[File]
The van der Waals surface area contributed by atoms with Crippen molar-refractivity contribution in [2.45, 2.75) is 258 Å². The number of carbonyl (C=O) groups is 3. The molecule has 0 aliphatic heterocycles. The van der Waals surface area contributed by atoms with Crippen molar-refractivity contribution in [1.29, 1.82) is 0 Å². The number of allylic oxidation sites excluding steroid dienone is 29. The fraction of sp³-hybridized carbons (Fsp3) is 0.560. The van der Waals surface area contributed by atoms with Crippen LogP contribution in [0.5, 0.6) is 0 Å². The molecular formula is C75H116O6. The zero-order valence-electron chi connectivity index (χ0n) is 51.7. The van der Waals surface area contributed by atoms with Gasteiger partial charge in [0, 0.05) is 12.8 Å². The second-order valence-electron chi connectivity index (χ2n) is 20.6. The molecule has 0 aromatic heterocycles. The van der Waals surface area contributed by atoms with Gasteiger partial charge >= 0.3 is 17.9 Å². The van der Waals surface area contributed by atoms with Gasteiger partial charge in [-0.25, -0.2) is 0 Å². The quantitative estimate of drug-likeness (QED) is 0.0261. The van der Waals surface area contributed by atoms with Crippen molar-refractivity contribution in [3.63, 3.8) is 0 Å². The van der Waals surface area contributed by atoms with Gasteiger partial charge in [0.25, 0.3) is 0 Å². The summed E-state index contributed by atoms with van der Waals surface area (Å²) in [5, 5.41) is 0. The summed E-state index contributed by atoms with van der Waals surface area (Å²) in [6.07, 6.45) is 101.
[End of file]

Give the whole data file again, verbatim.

The van der Waals surface area contributed by atoms with Crippen molar-refractivity contribution in [2.45, 2.75) is 258 Å². The number of carbonyl (C=O) groups is 3. The molecule has 0 aliphatic heterocycles. The van der Waals surface area contributed by atoms with Crippen molar-refractivity contribution in [1.29, 1.82) is 0 Å². The number of allylic oxidation sites excluding steroid dienone is 29. The fraction of sp³-hybridized carbons (Fsp3) is 0.560. The van der Waals surface area contributed by atoms with Crippen LogP contribution in [0.5, 0.6) is 0 Å². The molecular formula is C75H116O6. The zero-order valence-electron chi connectivity index (χ0n) is 51.7. The van der Waals surface area contributed by atoms with Gasteiger partial charge in [0, 0.05) is 12.8 Å². The second-order valence-electron chi connectivity index (χ2n) is 20.6. The molecule has 0 aromatic heterocycles. The van der Waals surface area contributed by atoms with Gasteiger partial charge >= 0.3 is 17.9 Å². The van der Waals surface area contributed by atoms with Gasteiger partial charge in [-0.25, -0.2) is 0 Å². The quantitative estimate of drug-likeness (QED) is 0.0261. The van der Waals surface area contributed by atoms with Crippen molar-refractivity contribution in [3.63, 3.8) is 0 Å². The van der Waals surface area contributed by atoms with Gasteiger partial charge in [0.25, 0.3) is 0 Å². The summed E-state index contributed by atoms with van der Waals surface area (Å²) in [5, 5.41) is 0. The summed E-state index contributed by atoms with van der Waals surface area (Å²) in [6.07, 6.45) is 101.